So the first thing we want to do is mulch garden beds to protect the soil so that the weeds don’t have to. Learn more about mulching in the permaculture garden.
I prefer to have all of my garden beds protected by leaf mulch or organic straw, though I’m certainly not perfect. When I protect the soil with mulch, I prevent weed seeds from making contact with the soil, so they show up less often.
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Use Weeds as Green Mulch
If the soil hasn’t been protected for a while, then it needs nutrients (fertilizer) to jumpstart its own self-healing properties. Pioneer “weeds” can help fertilize for free!
Now, there are definitely some weeds that are a nuisance. Personally, I detest vining weeds and often discard them in the trash. Poison ivy is another plant that gets a bad rap.
However, many weeds are important pioneers that are trying to help heal our garden soil.
Rather than pulling green weeds up and sending them to the dump (losing those nutrients forever), or worse, spraying them with an herbicide (which can contaminate your compost bin), use weeds to your advantage:
Cut them to the ground about once a month and lay their green leaves directly on the soil.
This way, the weeds both protect the soil (stop the bleeding) and fertilize (resuscitate it with a nutrient boost). By cutting them back rather than pulling them up, you leave the soil undisturbed.
But, you say, you’re worried about the weeds growing back?
In a natural permaculture garden, we actually invite them to come back again and again and supply us with free fertilizer. Nature seems to know what it needs.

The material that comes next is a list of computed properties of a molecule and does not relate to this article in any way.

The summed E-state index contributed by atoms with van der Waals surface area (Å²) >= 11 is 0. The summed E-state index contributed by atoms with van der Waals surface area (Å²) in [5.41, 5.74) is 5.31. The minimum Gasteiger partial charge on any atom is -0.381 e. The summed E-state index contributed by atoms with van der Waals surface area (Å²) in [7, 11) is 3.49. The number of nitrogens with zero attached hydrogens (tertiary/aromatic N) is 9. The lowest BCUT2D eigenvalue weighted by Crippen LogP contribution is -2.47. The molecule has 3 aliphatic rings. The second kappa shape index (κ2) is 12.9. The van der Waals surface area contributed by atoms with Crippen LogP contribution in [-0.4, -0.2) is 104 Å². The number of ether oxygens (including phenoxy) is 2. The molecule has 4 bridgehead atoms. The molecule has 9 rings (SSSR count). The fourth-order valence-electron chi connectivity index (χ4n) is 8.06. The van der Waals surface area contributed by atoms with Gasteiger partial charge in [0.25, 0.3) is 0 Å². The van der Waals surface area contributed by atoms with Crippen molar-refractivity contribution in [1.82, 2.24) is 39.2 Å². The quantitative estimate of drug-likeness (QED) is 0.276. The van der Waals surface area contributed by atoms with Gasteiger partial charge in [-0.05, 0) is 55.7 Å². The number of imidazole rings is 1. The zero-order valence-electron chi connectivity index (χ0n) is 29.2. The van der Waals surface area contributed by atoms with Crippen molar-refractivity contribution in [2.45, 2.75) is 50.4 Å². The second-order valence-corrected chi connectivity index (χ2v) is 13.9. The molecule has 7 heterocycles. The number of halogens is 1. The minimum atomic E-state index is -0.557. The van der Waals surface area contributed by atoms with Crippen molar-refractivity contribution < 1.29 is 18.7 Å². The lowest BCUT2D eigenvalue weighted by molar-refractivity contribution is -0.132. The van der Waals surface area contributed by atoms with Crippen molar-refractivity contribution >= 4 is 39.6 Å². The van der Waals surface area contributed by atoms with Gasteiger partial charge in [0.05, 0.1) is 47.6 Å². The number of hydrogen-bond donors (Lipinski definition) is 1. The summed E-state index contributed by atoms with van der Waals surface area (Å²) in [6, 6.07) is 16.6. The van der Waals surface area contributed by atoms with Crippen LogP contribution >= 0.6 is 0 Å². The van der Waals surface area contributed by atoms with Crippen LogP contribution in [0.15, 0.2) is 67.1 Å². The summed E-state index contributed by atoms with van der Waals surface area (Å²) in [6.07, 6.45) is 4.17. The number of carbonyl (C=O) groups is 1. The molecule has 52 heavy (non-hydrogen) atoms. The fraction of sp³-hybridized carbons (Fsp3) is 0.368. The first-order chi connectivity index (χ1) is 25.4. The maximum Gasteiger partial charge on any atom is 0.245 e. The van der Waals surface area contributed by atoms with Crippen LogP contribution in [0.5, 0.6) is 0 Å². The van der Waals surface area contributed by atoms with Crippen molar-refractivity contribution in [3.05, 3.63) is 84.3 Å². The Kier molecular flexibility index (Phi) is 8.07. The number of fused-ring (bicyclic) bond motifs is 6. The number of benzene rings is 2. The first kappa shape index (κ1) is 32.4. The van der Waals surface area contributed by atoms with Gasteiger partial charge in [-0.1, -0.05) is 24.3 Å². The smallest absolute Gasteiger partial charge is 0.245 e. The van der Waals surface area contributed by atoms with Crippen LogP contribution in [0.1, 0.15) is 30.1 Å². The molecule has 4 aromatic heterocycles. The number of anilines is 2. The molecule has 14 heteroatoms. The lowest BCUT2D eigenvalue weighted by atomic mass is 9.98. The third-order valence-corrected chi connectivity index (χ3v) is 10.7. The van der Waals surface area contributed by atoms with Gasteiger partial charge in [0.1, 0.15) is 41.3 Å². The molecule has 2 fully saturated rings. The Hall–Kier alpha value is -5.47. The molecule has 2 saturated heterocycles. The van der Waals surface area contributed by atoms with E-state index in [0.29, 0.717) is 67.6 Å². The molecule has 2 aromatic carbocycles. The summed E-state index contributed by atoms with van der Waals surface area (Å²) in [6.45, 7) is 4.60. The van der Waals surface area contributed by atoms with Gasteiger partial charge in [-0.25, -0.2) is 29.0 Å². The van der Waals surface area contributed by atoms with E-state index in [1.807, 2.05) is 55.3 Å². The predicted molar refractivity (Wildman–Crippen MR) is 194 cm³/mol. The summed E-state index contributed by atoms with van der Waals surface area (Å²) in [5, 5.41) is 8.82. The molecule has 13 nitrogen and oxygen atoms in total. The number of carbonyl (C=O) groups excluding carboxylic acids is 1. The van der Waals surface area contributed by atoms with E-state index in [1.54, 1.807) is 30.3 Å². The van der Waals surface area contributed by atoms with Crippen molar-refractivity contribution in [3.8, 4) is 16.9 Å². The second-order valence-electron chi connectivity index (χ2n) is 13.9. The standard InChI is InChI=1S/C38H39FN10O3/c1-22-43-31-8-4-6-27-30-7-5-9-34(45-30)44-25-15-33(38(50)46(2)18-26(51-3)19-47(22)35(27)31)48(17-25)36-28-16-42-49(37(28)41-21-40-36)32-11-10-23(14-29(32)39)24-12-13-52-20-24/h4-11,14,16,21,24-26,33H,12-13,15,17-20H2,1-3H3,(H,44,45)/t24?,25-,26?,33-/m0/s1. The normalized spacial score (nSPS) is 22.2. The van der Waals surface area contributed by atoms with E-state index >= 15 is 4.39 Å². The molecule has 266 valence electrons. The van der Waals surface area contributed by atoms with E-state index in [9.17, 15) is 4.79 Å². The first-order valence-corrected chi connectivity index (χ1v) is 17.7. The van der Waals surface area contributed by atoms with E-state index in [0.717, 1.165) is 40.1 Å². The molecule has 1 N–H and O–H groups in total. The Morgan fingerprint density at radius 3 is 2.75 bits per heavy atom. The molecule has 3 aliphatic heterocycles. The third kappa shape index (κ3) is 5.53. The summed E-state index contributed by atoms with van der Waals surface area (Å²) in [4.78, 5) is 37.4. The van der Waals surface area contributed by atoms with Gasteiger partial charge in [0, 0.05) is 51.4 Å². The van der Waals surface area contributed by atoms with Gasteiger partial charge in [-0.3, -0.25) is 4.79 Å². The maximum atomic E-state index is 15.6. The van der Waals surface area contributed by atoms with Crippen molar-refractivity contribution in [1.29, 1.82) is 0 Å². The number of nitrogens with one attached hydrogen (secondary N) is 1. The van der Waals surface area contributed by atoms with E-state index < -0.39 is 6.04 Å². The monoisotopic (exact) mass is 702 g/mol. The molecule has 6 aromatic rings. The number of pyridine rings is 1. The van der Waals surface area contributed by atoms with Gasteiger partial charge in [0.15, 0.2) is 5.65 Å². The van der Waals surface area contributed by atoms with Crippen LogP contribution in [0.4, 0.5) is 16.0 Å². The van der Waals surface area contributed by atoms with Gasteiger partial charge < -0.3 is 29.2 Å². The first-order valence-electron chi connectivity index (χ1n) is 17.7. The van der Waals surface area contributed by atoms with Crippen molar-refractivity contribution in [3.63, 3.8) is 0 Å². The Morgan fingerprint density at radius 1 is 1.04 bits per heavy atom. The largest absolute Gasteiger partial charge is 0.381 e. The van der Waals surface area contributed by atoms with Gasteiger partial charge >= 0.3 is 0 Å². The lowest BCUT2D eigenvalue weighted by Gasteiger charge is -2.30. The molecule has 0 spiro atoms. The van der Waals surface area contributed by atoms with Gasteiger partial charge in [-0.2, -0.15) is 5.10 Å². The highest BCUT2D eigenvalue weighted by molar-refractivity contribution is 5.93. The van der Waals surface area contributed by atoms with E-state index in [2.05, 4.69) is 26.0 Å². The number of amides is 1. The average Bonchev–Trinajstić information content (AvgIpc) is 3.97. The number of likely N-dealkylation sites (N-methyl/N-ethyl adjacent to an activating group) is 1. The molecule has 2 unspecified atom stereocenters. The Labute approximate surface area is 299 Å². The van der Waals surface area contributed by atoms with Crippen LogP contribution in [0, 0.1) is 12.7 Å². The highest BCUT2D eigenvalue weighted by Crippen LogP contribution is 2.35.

How to Manage Weeds in the Garden
Cut the weeds back once a month to ensure they don’t go to seed or shade out the vegetable plants. When an area is sufficiently fertilized or enriched with a particular element that the weed provides, the weed usually dies back on its own.
When I cut back green weed matter, I tuck it under my leaf mulch so that it can compost in place. Soil life in particular favors this method, which increases the rate at which my garden soil can heal.
If an area is particularly weedy, then I take it as an indication that it needs nourishment and time to heal. I’ve occasionally sowed weed seeds (on purpose!) as a cover crop and let my garden rest for a year.
Check out my top 5 “favorite” garden weeds. For example, dandelion provides green matter for nutrients as well as deep roots that nourish soil organisms.
Now to be fair, garden soil for annual vegetables will never be as mature as forest soil. There will always be a few weeds, even in healthy gardens. That’s because we disturb the soil during planting, sowing, and harvesting. In addition, harvesting removes nutrients from the soil. So it’s important to protect the soil with mulch and replenish nutrients with plant matter or organic soil amendments.
Do you mulch your garden with weeds?
I don’t have a comment specific to this post, but wanted to let you know that I’m really enjoying your well-written, thoughtful blog. The fact that we live in the same city makes it even better! Keep up the good work!
Thanks, Dana! I’m so glad you’re enjoying it! It’s definitely nice to connect with locals!
Mike @ Gentleman Homestead says
The previous owners of our five acres used to spray about two acres of “lawn”. Now that we’ve been here for about a year and a half working to restore it, my wife is getting eye-rollingly sick of me shrieking like a school girl and dragging her over to point out and tell her all about a new “weed” that’s popped up.
Yeah, I’ve been known to do an over-the-top revival preacher routine as I touch the new plant…., “I say RENOUNCE Monsanto and let thyself be HEEEAAALED!!”
It seems a bit subversive to get excited about the weeds, doesn’t it? We are giddy when we see all of the “weeds” in our lawn, compared to the neighbors’ lawns 😉
Campbell Jolly says
Great stuff, Amy! Remember our conversation about the lack of dandelions in our yard? Could it be the soil is healthy enough not to warrant these beauties to grow any longer? Now that I think of it the plantain isn’t nearly as plentiful as it used to be either. Food for thought!!!